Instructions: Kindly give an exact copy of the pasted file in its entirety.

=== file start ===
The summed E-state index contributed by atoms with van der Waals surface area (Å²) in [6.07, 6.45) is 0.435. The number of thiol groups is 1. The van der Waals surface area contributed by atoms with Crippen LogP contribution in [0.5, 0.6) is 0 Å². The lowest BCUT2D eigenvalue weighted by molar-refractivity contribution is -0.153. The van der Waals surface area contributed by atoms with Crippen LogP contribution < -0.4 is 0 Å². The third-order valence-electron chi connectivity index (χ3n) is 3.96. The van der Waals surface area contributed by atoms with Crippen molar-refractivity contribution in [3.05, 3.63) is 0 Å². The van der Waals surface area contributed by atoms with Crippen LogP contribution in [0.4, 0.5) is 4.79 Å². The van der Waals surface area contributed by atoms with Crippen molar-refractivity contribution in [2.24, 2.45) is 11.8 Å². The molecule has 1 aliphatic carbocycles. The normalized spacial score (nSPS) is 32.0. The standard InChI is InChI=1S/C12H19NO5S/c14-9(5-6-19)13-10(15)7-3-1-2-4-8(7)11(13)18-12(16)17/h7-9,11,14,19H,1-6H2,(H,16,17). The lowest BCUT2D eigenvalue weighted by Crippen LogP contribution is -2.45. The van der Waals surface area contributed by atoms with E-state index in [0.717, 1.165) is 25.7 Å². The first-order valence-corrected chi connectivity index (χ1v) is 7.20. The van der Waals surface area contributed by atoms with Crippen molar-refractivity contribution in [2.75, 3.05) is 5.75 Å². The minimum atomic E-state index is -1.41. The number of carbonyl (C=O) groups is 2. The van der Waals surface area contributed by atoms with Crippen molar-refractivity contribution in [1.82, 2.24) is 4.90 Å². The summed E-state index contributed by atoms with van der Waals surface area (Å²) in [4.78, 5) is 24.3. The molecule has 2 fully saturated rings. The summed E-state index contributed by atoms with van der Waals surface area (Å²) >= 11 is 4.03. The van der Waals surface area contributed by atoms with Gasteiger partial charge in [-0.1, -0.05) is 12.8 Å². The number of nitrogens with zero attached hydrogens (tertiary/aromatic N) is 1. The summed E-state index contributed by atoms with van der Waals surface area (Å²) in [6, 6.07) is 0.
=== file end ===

The summed E-state index contributed by atoms with van der Waals surface area (Å²) in [6.07, 6.45) is 0.435. The number of thiol groups is 1. The van der Waals surface area contributed by atoms with Crippen LogP contribution in [0.5, 0.6) is 0 Å². The lowest BCUT2D eigenvalue weighted by molar-refractivity contribution is -0.153. The van der Waals surface area contributed by atoms with Crippen LogP contribution < -0.4 is 0 Å². The third-order valence-electron chi connectivity index (χ3n) is 3.96. The van der Waals surface area contributed by atoms with Crippen molar-refractivity contribution in [3.05, 3.63) is 0 Å². The van der Waals surface area contributed by atoms with Crippen LogP contribution in [0.4, 0.5) is 4.79 Å². The van der Waals surface area contributed by atoms with Crippen molar-refractivity contribution in [2.24, 2.45) is 11.8 Å². The molecule has 1 aliphatic carbocycles. The normalized spacial score (nSPS) is 32.0. The standard InChI is InChI=1S/C12H19NO5S/c14-9(5-6-19)13-10(15)7-3-1-2-4-8(7)11(13)18-12(16)17/h7-9,11,14,19H,1-6H2,(H,16,17). The lowest BCUT2D eigenvalue weighted by Crippen LogP contribution is -2.45. The van der Waals surface area contributed by atoms with E-state index in [0.717, 1.165) is 25.7 Å². The first-order valence-corrected chi connectivity index (χ1v) is 7.20. The van der Waals surface area contributed by atoms with Crippen molar-refractivity contribution in [2.75, 3.05) is 5.75 Å². The minimum atomic E-state index is -1.41. The number of carbonyl (C=O) groups is 2. The van der Waals surface area contributed by atoms with Crippen molar-refractivity contribution in [1.82, 2.24) is 4.90 Å². The summed E-state index contributed by atoms with van der Waals surface area (Å²) in [4.78, 5) is 24.3. The molecule has 2 fully saturated rings. The summed E-state index contributed by atoms with van der Waals surface area (Å²) >= 11 is 4.03. The van der Waals surface area contributed by atoms with Gasteiger partial charge in [-0.1, -0.05) is 12.8 Å². The number of nitrogens with zero attached hydrogens (tertiary/aromatic N) is 1. The summed E-state index contributed by atoms with van der Waals surface area (Å²) in [6, 6.07) is 0.